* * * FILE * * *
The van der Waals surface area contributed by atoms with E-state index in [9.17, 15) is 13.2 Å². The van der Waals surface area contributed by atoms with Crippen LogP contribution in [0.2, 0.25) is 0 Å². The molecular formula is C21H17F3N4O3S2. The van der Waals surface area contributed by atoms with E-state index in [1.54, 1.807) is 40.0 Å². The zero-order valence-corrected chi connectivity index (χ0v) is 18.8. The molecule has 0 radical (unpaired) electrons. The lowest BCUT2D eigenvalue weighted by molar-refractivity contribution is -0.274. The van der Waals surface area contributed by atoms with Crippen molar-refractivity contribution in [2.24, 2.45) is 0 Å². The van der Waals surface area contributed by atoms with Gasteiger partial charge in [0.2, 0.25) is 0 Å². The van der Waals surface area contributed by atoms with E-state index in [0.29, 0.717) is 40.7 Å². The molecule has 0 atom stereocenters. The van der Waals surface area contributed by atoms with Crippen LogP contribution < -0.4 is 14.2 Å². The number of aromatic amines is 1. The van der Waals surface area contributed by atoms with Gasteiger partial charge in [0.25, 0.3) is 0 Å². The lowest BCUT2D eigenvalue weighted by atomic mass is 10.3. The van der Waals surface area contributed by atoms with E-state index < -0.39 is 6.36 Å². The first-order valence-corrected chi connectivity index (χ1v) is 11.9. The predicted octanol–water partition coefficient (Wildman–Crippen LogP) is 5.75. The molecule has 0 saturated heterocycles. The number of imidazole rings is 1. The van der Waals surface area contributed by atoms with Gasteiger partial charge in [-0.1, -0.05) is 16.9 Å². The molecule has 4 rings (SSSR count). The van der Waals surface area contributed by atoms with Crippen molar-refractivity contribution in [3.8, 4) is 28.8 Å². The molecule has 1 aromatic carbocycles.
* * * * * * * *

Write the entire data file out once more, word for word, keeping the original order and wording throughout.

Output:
The van der Waals surface area contributed by atoms with E-state index in [9.17, 15) is 13.2 Å². The van der Waals surface area contributed by atoms with Crippen LogP contribution in [0.2, 0.25) is 0 Å². The molecular formula is C21H17F3N4O3S2. The van der Waals surface area contributed by atoms with E-state index in [1.54, 1.807) is 40.0 Å². The zero-order valence-corrected chi connectivity index (χ0v) is 18.8. The molecule has 0 radical (unpaired) electrons. The lowest BCUT2D eigenvalue weighted by molar-refractivity contribution is -0.274. The van der Waals surface area contributed by atoms with Crippen molar-refractivity contribution in [2.24, 2.45) is 0 Å². The van der Waals surface area contributed by atoms with Gasteiger partial charge in [0.2, 0.25) is 0 Å². The van der Waals surface area contributed by atoms with E-state index in [0.29, 0.717) is 40.7 Å². The molecule has 0 atom stereocenters. The van der Waals surface area contributed by atoms with Crippen LogP contribution < -0.4 is 14.2 Å². The number of aromatic amines is 1. The van der Waals surface area contributed by atoms with Gasteiger partial charge in [0.25, 0.3) is 0 Å². The lowest BCUT2D eigenvalue weighted by atomic mass is 10.3. The van der Waals surface area contributed by atoms with E-state index < -0.39 is 6.36 Å². The first-order valence-corrected chi connectivity index (χ1v) is 11.9. The predicted octanol–water partition coefficient (Wildman–Crippen LogP) is 5.75. The molecule has 0 saturated heterocycles. The number of imidazole rings is 1. The van der Waals surface area contributed by atoms with Gasteiger partial charge in [-0.1, -0.05) is 16.9 Å². The molecule has 4 rings (SSSR count). The van der Waals surface area contributed by atoms with Crippen molar-refractivity contribution in [3.8, 4) is 28.8 Å². The molecule has 1 aromatic carbocycles.